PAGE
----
Hockey fans in Western Canada can ask rhetorically, “are you not entertained?” as the Edmonton Oilers bounced back big-time during Game 2 of their qualification-round series against the Chicago Blackhawks.
The Oilers were ready for Game 2, led by an extremely serious Connor McDavid.
During McDavid’s second intermission interview, he answered the final question and hastily turned on his blades and headed back to the ice, while still being thanked for his time – he was a man on a mission.
During Game 1, the Blackhawks shadowed McDavid hard during 5-on-5 play. Chicago used their speed to their advantage and tried to stay out of the penalty box against the league’s most lethal power play. They didn’t get everything right, but when you win, Bettman doesn’t ask how, he just hands you the Cup. In Game 1, McDavid did score twice, but both goals came on the power play – something the Oilers cannot rely on all the time.
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For Game 2 the Oilers would need to do better. They would need to score during 5-on-5 play as well as play better team defense. Not to throw the goaltenders under the bus, but Mikko Koskinen or Mike Smith – whoever would get the start – would need to dust themselves off and get a little luckier. You have to be good to be lucky and lucky to be good.
The Difference Between Game 1 and Game 2
The Oilers accomplished all of the above, while McDavid earned his first Stanley Cup playoff hat trick. He scored the third-fastest playoff goal by an Oiler to start a game at 19 seconds. Two of his goals came during 5-on-5 play and overall, he scored three goals on three shots. Just what the doctor ordered.
Postgame, when asked about the Oilers turning their game around so quickly, McDavid said, “Work effort and keeping it simple. Sounds too simple, but that is what we didn’t do in Game 1. We took care of that tonight.”
“Everyone on the team played better tonight,” added Tyler Ennis, who scored his first goal of the series at 1:44 of the second period.
Asked about his goal at 19 seconds, McDavid said, “You never plan to score on the first shift, but you want to have a good start. It was good to get that one early.”
Hats Off To McDavid
After the third goal, building staff threw hats onto the ice in an effort to keep as many aspects of the game intact. McDavid wasn’t interested. He wanted to get down to business. While maintaining his seriousness he said, “I think the hats were unnecessary, I’d rather we just get playing again.”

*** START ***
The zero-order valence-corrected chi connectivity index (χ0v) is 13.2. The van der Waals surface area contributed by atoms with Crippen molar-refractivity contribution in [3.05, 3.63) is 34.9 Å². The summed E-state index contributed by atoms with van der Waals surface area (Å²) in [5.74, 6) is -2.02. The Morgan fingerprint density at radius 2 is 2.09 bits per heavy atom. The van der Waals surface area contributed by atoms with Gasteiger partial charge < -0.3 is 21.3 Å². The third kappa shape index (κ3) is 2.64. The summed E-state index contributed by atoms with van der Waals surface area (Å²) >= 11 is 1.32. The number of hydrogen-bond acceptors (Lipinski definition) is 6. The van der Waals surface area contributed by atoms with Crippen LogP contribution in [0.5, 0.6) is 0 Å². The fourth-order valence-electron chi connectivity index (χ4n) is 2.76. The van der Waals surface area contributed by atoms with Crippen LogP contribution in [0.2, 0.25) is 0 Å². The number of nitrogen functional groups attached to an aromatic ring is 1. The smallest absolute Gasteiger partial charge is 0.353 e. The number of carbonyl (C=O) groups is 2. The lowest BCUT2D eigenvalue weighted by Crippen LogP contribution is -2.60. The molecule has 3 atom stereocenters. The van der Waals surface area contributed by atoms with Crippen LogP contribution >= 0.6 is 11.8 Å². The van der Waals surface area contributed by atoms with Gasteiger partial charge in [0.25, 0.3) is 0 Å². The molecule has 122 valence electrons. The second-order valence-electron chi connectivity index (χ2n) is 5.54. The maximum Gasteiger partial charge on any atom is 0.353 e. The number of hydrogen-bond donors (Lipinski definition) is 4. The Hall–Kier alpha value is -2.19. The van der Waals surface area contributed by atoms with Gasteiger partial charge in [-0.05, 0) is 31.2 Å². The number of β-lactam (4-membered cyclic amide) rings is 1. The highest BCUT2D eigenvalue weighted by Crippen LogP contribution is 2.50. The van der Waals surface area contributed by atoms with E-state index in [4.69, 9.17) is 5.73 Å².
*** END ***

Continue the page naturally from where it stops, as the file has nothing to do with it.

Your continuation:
Zack Kassian, resembling Lemmy Kilmister with his beard and aggressive demeanor, was much more of a factor playing an aggressive 200-foot game. Kailer Yamamoto, the 5-foot-8, 21-year-old speed demon skated miles. The 22nd overall pick from the 2017 NHL Entry Draft looked much like the nifty offensive playmaker that the Oilers were banking on when they drafted him, coincidentally in Chicago at the United Center.
Ryan Nugent-Hopkins quietly earned three assists, picking up the slack for Draisaitl who had a quiet game, not getting onto the scoresheet, as he was shadowed as McDavid was during the opening match.
The Blackhawks were not going to go away easily and kept pace with the Oilers until two-thirds of the way into the third period, but in desperation to get even while being down 4-3, they risked defensive play and immediately paid twice within 40 seconds.
The Oilers Stole the Momentum
It helped the Oilers that Blackhawks goaltender Corey Crawford just didn’t have a great game, exposing the five-hole and mishandling the puck for the backbreaker at 7:25 of the third, which resulted in a goal by James Neal. Neal was all over the defense 40 seconds later to assist on Alex Chaisson’s first of the post-season. With the score 6-3 at 8:05 into the third period, it was all over but the crying.
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Late in the game, Blackhawks coach Jeremy Colliton got desperate, alternating Patrick Kane’s linemates to double shift the elite veteran at least twice, to no avail.
With the lopsided win, the Oilers have the momentum going into Game 3 of the five-game series.
They will need to continue to focus on the five-man defense, not chase the Blackhawks in their own end during the cycle, and continue to score at 5-on-5.
A journalist who started and continues in the sport of athletics (running, racewalking and field events). Have written extensively for Athletics Illustrated, Canadian Running Magazine, Flotrack, Black Press and others.
And like most Canadians, loves hockey.